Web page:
It started on Monday on ABC AM when energy minister Josh Frydenberg was asked about the review about climate policies.
If you listen to the full AM program from 9 – 10:30mins he absolutely rules out an economy wide approach, but when asked about an electricity sector “emissions intensity scheme” he does say “wait and see”. Was it a bizarre slip of the tongue, or was he fishing to find out the strength of the opposition to bringing in a carbon price on electricity?
9 mins: He is asked about an energy “emission intensity scheme”.
Josh rejects any “economy wide approach”. “”What this review has indicated is we will look at a sector-by-sector approach. The electricity sector is the one which produces the most emissions — around a third of Australia’s emissions come from that sector.”
Frydenberg: We know that a large number of bodies have recommended an emissions intensity scheme a baseline and credit scheme.
Any chance of that happening?
10 minutes Frydenberg “Wait and see… we want to hear from the experts on the lowest cost of abatement… thats what we owe the Australian households and businesses.”
FairFax and the ABC promptly amplified that to “Carbon price for power generators back on the table “.
To which Liberal members and skeptics unleashed their scorn. This is the exact issue that got Turnbull chucked out as leader of the opposition in 2009, and the backlash is stronger now:
Tony Abbott’s former chief of staff Peta Credlin claimed she had never seen such a reaction from backbenchers on an issue like she had yesterday.
“My phone has not stopped all day. People are really angry that they sense the party will re-litigate those issues which they had considered closed and dealt with,” she told Sky News last night.
Fairfax Media spoke to 10 Coalition MPs on Monday about the prospect of an emissions intensity scheme for the electricity sector and all of them were scathing at the prospect of what is, in effect, a carbon price being re-introduced in Australia, regardless of the relative cost.
Liberal Senator Cory Bernardi, said it was “one of the dumbest things I’ve ever heard. … To get back on the right economic track, we need the cheapest electricity in the world.”
West Australian MP Andrew Hastie said his overriding concern was the cost of living for families and asked: “Why would we unilaterally, economically disarm [by adopting a price on carbon]?”
So the Turnbull government had to come out and say “No way”.
The Turnbull government will maintain its blanket ban on the introduction of an emissions trading scheme and has ruled out an increase to the renewable energy target ahead of its long-awaited review of its climate change policy next year.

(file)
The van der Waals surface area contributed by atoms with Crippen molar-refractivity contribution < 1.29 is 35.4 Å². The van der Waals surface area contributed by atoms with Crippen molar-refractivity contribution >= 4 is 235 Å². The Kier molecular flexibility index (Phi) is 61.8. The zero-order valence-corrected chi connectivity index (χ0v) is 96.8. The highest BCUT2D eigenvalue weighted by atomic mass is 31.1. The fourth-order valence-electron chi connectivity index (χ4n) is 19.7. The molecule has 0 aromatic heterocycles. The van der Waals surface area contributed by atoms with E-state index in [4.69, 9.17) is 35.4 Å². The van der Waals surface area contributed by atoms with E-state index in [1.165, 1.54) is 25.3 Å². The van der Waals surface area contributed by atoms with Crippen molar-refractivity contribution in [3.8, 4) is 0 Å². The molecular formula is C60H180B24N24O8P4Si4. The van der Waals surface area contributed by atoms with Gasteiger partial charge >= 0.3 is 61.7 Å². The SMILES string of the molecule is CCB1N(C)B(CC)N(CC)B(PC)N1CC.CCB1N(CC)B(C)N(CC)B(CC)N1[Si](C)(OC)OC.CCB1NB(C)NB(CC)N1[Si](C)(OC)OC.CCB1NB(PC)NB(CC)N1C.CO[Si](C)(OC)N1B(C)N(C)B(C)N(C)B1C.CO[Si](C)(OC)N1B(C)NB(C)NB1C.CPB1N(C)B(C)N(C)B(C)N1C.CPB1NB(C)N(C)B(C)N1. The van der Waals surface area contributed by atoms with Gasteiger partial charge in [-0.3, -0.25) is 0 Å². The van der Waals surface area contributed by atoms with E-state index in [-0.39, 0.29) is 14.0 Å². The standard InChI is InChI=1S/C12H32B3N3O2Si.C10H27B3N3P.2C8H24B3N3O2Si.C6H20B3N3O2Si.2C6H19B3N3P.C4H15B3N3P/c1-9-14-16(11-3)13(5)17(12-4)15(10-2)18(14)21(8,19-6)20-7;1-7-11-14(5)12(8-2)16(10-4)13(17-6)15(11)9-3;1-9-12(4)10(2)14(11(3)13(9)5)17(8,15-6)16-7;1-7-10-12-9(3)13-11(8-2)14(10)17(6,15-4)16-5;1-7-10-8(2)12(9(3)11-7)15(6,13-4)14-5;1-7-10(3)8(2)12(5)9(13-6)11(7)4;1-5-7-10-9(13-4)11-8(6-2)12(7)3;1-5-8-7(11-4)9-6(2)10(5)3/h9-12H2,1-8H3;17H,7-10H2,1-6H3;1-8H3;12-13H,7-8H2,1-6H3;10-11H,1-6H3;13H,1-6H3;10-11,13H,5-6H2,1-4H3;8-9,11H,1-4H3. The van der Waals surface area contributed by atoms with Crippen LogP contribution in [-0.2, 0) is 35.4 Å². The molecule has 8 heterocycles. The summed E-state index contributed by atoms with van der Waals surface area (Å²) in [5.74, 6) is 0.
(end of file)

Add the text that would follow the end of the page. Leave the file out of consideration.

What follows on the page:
Environment and Energy Minister Josh Frydenberg will today announce the government’s terms of reference for its review, which will look at how Australia can meet and expand on its target to reduce emissions by 26 per cent to 28 per cent on 2005 levels by 2030.
We could believe this might be a slip and a Love Media beat up, but then Barnaby Joyce appears to confirm the Coalition was thinking of putting a carbon price on electricity, saying “He said there was potential for a scheme where power generators could pay for emissions above a particular level.” Which is all a bit bizarre, since there already is a scheme that does this kind of cap N trade. It’s called the Safeguard Mechanism, and applies to our biggest 150 corporate emitters, though at a very low level (which could always be ramped up).
Which is, of course, just another kind of tax, though it only applies to people who use electricity.
Homes with candles and Coolgardie safes will be exempt.
h/t Pat. Andrew Bolt.
In US politics they talk about “third rail” issues, based on the extra rail that supplies electricity to New York subway trains; touch it and you are zapped.
Carbon pricing is Malcolm Turnbull’s third rail and this week he voluntarily grasped it, again.
Seven years ago last Thursday Turnbull lost the leadership of the Liberal Party because he wanted to put a price on carbon and Tony Abbott organised a revolt.
In the biggest shock since the election we returned to this divisive debate for a crazy 24 hours.
This was unfathomable for Turnbull — resistance within the Coalition was so strong it brought a similar fallout into the realms of possibility (although with a one-seat majority Turnbull has in-built insurance against insurgency). But he did — knowingly — reignite the Coalition’s most inflammatory debate.